BY CHUCK VANDENBERG
FORT MADISON – A name that is generic by nature, says a ton about the uniqueness of the product of a man who still does business the old-fashioned way.
Tom Schulz has been working in the heating and air conditioning business since he was 12 years old cleaning offices in his dad’s heating and air conditioning business in Des Moines.
Now Schulz has one of the most recognizable names in the business in southeast Iowa and certainly has the most unique name – Your Heat and Air Guy. It’s a name he came up with sitting one night trying to put a name to the face.
“I was just sitting up one night thinking of possible names and I thought, you know these people are sitting at gas stations and coffee shops in the morning and when their furnace goes down they don’t say, ‘My furnace broke down last night and I had to call ABC company to come out and fix it.’ They say, ‘My furnace broke down last night and I had to call my heat and air guy’,” Schulz said.
Now those tan trucks can be seen running on one highway or another throughout Lee and Des Moines counties and even into the Hancock County market.
Schulz said the heart of his business will always be Fort Madison, and the growth really has been more of a word-of-mouth marketing.
He started in the Heating Ventilation and Air Conditioning business in his father’s shop eventually moving into warehousing and then field calls before he even had a driver’s license. Then he moved to Florida from Des Moines after a stint in the reserves beginning 1981 and opened his own business in Sarasota, Florida.
The business was eventually purchased by a larger company and Schulz managed those operations for an absentee owner.
“We didn’t talk very much but he was a great guy. I sent him reports and money and he let me run the operations,” Schulz said.
But that company was swallowed by a larger corporation run by a younger accountant.
“He didn’t know his butt from a banjo. I was in Fort Madison for my late grandmother’s 90 birthday and got a call from the office. I was so red-faced when I got off the phone, I told my wife I’m done. I remember it very clearly, I was standing outside Aldi’s here and saw a real estate office. I told Joanne I was going over to see if they had any commercial properties for sale.”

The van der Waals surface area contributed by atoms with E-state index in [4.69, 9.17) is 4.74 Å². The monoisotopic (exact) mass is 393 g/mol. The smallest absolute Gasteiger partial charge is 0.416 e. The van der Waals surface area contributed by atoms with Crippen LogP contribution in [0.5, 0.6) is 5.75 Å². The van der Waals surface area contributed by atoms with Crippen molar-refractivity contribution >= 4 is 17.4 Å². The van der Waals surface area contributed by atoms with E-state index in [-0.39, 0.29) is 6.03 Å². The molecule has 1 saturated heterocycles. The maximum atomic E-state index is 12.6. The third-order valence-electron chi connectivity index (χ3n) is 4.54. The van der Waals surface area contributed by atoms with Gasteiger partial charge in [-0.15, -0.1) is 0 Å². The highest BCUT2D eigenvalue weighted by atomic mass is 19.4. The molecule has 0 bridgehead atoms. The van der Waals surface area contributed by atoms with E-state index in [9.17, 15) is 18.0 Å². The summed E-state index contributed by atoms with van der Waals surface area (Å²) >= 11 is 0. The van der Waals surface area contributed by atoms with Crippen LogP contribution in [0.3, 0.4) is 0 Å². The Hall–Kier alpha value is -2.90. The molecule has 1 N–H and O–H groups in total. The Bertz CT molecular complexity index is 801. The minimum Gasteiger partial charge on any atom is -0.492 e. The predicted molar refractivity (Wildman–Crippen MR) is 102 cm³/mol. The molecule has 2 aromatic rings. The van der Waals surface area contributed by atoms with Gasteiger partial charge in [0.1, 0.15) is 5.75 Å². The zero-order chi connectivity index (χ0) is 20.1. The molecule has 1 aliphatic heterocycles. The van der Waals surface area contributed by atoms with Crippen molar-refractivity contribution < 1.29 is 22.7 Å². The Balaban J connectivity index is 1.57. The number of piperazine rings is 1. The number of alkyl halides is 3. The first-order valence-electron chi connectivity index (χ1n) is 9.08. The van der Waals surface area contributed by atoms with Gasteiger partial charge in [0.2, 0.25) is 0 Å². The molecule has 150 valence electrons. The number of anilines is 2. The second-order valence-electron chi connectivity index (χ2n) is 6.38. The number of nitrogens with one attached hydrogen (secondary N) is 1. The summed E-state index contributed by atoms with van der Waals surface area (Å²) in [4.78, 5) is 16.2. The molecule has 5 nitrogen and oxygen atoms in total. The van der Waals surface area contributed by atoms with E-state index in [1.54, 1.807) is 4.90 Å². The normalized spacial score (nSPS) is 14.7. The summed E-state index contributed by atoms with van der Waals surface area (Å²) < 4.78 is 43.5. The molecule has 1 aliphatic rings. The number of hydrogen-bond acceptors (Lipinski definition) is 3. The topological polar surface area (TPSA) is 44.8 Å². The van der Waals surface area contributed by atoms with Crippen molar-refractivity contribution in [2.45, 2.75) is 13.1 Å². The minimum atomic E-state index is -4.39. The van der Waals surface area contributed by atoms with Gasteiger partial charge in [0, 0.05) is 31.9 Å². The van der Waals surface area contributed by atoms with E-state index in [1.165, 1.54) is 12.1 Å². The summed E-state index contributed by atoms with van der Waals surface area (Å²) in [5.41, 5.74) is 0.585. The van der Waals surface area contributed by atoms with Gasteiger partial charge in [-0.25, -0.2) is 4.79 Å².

He said that was on a Thursday and the couple flew back to Florida on Monday and by the following Thursday had a building at 723 Avenue G where Schulz set up shop in the back.
“We pretty much kept it close to home at first. Our growth has been more word of mouth. The first year I was here we did a trade show in Burlington and sold about 13 systems up there after that, but Fort Madison is, and will continue to be, the heart of our operation. It’s my home.”
Schulz said he’s seen a reduction in the quality of service of late and more contractors are moving to larger-scale jobs leaving a void in the market.
“The level of service has gone up in this town and the price has gone down and I think we’re solely responsible for that,” he said.
“When we looked at starting a business here I went through town and talked with people. And almost to a person they said we don’t need another heating and cooling company, we have plenty. I asked them if they were happy with the service they were getting and it was common to hear, ‘well they don’t always show up when they say they will or you can’t get anyone on the phone’ , and I thought, you know, this is exactly the place to start this business.”
He said the cost of media marketing was also a big reason. “It’s better here and those are big costs. In larger communities those costs can be stifling.”
But he said focusing on training and staying up on the latest technologies in the industry has kept his service at peak levels, all the while being able to hold prices down.
“One way we are able to keep our prices in line is we negotiate like we’re a multi-million dollar company even though we’re not.”
Schulz has grown to a staff of three that includes his father, Jerry.
He says he’s take on the business is that he will never become a rich man monetarily, but the people he comes into contact with make his life richer.
“It’s the people. I love being able to help people,” he said. “When Joanne had her restaurant downtown, she would say I don’t miss the restaurant one bit – she hated it, but she loved the people she got to interract with all the time.
Joanne ran businesses out of the front of 723 Avenue G called Angel Scent and then the RiverRat Restaurant but they closed when she ran up against some health issues.
“I make a fair profit,” he said. “I will never be a rich man in this industry, but I sleep well every night when I go home to bed.”
“When I go about this business I want everybody to understand, when I make a recommendation to a customer, its the same recommendation I would make to my mother and the day I can’t say that will be my last day. I guess, in short, we want to be the standard by which others are measured.”